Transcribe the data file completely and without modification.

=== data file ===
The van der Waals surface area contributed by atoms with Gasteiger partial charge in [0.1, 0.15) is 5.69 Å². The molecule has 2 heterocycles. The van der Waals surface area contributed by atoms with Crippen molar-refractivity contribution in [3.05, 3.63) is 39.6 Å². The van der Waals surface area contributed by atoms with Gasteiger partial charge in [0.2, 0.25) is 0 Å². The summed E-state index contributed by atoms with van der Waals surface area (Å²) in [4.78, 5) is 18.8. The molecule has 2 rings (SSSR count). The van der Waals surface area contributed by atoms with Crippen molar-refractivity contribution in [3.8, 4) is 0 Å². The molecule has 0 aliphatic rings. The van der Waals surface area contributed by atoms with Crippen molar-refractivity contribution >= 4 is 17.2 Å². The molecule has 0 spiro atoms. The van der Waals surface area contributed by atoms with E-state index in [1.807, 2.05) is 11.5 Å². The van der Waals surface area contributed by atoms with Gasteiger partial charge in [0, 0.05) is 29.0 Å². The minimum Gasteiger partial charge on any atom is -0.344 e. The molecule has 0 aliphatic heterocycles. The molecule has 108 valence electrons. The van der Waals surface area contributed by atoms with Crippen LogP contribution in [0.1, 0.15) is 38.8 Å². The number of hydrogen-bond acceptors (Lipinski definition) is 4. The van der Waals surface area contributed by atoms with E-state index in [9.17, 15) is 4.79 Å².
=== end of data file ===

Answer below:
The van der Waals surface area contributed by atoms with Gasteiger partial charge in [0.1, 0.15) is 5.69 Å². The molecule has 2 heterocycles. The van der Waals surface area contributed by atoms with Crippen molar-refractivity contribution in [3.05, 3.63) is 39.6 Å². The van der Waals surface area contributed by atoms with Gasteiger partial charge in [0.2, 0.25) is 0 Å². The summed E-state index contributed by atoms with van der Waals surface area (Å²) in [4.78, 5) is 18.8. The molecule has 2 rings (SSSR count). The van der Waals surface area contributed by atoms with Crippen molar-refractivity contribution in [3.8, 4) is 0 Å². The molecule has 0 aliphatic rings. The van der Waals surface area contributed by atoms with Crippen molar-refractivity contribution >= 4 is 17.2 Å². The molecule has 0 spiro atoms. The van der Waals surface area contributed by atoms with E-state index in [1.807, 2.05) is 11.5 Å². The van der Waals surface area contributed by atoms with Gasteiger partial charge in [0, 0.05) is 29.0 Å². The minimum Gasteiger partial charge on any atom is -0.344 e. The molecule has 0 aliphatic heterocycles. The molecule has 108 valence electrons. The van der Waals surface area contributed by atoms with Crippen LogP contribution in [0.1, 0.15) is 38.8 Å². The number of hydrogen-bond acceptors (Lipinski definition) is 4. The van der Waals surface area contributed by atoms with E-state index in [9.17, 15) is 4.79 Å².